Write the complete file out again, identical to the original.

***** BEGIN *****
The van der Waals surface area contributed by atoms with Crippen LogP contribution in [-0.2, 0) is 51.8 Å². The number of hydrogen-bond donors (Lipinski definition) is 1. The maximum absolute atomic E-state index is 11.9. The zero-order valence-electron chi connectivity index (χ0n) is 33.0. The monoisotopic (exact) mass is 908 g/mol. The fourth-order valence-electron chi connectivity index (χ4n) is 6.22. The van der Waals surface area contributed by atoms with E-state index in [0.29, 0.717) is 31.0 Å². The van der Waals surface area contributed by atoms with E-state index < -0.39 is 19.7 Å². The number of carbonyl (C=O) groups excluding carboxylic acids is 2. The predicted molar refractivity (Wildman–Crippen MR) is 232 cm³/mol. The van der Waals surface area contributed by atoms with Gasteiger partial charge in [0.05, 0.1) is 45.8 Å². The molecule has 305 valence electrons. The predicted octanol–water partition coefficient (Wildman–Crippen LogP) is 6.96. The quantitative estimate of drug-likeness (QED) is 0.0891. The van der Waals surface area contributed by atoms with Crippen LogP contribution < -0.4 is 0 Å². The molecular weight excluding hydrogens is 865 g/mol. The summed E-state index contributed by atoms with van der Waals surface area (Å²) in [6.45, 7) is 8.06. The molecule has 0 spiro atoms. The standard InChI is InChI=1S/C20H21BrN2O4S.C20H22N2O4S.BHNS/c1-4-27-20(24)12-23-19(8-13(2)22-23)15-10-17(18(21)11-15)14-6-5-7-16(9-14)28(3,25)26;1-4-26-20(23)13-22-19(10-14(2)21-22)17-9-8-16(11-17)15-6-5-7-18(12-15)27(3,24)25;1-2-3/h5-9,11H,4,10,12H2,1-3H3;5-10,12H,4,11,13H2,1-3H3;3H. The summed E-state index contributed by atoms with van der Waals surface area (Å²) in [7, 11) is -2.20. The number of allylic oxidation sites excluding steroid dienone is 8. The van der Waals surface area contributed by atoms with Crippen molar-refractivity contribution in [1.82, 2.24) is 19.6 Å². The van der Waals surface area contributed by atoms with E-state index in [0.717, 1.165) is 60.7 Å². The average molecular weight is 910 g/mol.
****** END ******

The van der Waals surface area contributed by atoms with Crippen LogP contribution in [-0.2, 0) is 51.8 Å². The number of hydrogen-bond donors (Lipinski definition) is 1. The maximum absolute atomic E-state index is 11.9. The zero-order valence-electron chi connectivity index (χ0n) is 33.0. The monoisotopic (exact) mass is 908 g/mol. The fourth-order valence-electron chi connectivity index (χ4n) is 6.22. The van der Waals surface area contributed by atoms with E-state index in [0.29, 0.717) is 31.0 Å². The van der Waals surface area contributed by atoms with E-state index < -0.39 is 19.7 Å². The number of carbonyl (C=O) groups excluding carboxylic acids is 2. The predicted molar refractivity (Wildman–Crippen MR) is 232 cm³/mol. The van der Waals surface area contributed by atoms with Gasteiger partial charge in [0.05, 0.1) is 45.8 Å². The molecule has 305 valence electrons. The predicted octanol–water partition coefficient (Wildman–Crippen LogP) is 6.96. The quantitative estimate of drug-likeness (QED) is 0.0891. The van der Waals surface area contributed by atoms with Crippen LogP contribution < -0.4 is 0 Å². The molecular weight excluding hydrogens is 865 g/mol. The summed E-state index contributed by atoms with van der Waals surface area (Å²) in [6.45, 7) is 8.06. The molecule has 0 spiro atoms. The standard InChI is InChI=1S/C20H21BrN2O4S.C20H22N2O4S.BHNS/c1-4-27-20(24)12-23-19(8-13(2)22-23)15-10-17(18(21)11-15)14-6-5-7-16(9-14)28(3,25)26;1-4-26-20(23)13-22-19(10-14(2)21-22)17-9-8-16(11-17)15-6-5-7-18(12-15)27(3,24)25;1-2-3/h5-9,11H,4,10,12H2,1-3H3;5-10,12H,4,11,13H2,1-3H3;3H. The summed E-state index contributed by atoms with van der Waals surface area (Å²) in [7, 11) is -2.20. The number of allylic oxidation sites excluding steroid dienone is 8. The van der Waals surface area contributed by atoms with Crippen molar-refractivity contribution in [1.82, 2.24) is 19.6 Å². The van der Waals surface area contributed by atoms with E-state index in [0.717, 1.165) is 60.7 Å². The average molecular weight is 910 g/mol.